As the workplace remains remote-first post-pandemic for a large portion of the workforce, employee surveillance is on the rise.
According to recent news reports, Amazon is considering rolling out keyboard-stroke monitoring for its customer-service reps.
A keyboard stroke is a single press of a key on a keyboard. That means that Amazon will be tracking every key that is pressed on an employee’s computer - for work reasons or otherwise.
Why is Amazon Doing This?
According to Threatpost, data theft, insider threats, and imposters accessing customer data have gotten bad at Amazon.
An internal memo in the company says that outsourced employees working from home in countries like India and the Philippines, where most of these security incidents occur, has created a “high data-exfiltration risk”.
The tech giant is now considering enlisting the services of a company called BehavioSec, which uses the aggregate data of a user’s mouse clicks and keystrokes to develop a profile of their typical behavior. Once that baseline of typical behavior is established, the BehavioSec tool will identify when someone’s activity is unusual.
While I understand Amazon's security concerns and I am concerned about the precedent the company is about to set. There must be better solutions to mitigating these risks than engaging in complete employee surveillance, especially as this is a slippery slope that other companies would follow.
Why Employee Surveillance is a Slippery Slope
Imagine a scenario where you are working from home, and your employer can keep track of absolutely everything you do. Not so nice is it?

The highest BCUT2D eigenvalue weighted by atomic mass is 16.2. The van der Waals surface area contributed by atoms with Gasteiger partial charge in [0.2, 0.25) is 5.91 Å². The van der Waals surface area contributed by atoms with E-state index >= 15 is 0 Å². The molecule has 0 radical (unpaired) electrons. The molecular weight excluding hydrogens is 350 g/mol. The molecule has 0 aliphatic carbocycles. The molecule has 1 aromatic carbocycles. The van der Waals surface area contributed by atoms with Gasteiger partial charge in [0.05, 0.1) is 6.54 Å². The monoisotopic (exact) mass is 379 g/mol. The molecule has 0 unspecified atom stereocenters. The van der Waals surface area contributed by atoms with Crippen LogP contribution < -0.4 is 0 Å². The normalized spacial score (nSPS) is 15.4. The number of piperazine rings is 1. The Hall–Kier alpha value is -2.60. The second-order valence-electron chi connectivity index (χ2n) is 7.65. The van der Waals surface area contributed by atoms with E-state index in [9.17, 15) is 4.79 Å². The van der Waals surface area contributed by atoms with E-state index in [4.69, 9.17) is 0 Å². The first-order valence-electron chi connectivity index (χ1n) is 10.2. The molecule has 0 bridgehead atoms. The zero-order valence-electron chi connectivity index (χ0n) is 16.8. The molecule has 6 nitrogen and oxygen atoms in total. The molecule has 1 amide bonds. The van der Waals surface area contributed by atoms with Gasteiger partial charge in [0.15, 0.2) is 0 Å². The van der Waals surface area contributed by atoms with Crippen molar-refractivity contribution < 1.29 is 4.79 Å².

In fact, professor Ifeoma Ajunwa, teaching labor and employment law at Cornell University, says:
“Although the employer has a legal interest in monitoring employees that are working remotely, excessive surveillance can violate the privacy of workers and can also be counterproductive, as the stress from surveillance can reduce productivity.”
Further, continuous surveillance of employees can have a negative effect on their mental health by increasing their levels of anxiety, because hey … who wants to be watched over and micromanaged all the time?
For Amazon, this is not the first time they are coming under heat for employee surveillance. The company reportedly began testing AI-equipped cameras in vehicles and an app called ‘Mentor’ to help improve driver safety. However, many delivery partners described the app as invasive and raised concerns that bugs within the app can, at times, lead to unfair disciplinary action from their managers.
Things That Amazon Hasn’t Considered
Life happens. Things and situations come up that may not be in the control of an employee. Or may even change how an employee behaves.
Some remote workers may be sharing their devices with their family members. Someone may be having an off day or be sick and type slower than usual. Conversely, someone may be having a deadline to beat and begin typing faster than usual. What would happen in such a scenario? Will an employee go under heat for an anomaly in their “normal behavioral pattern?”
My concern remains. If Amazon decides to go ahead with high-tech employee surveillance, it will likely encourage other companies to follow suit.
After all, if Amazone does it, why not do it too?
Personally, if a client would want to surveil me during my work, I would tell them to go fuck themselves. I hope if your employer or client(s) asks you, you are in a position to say the same.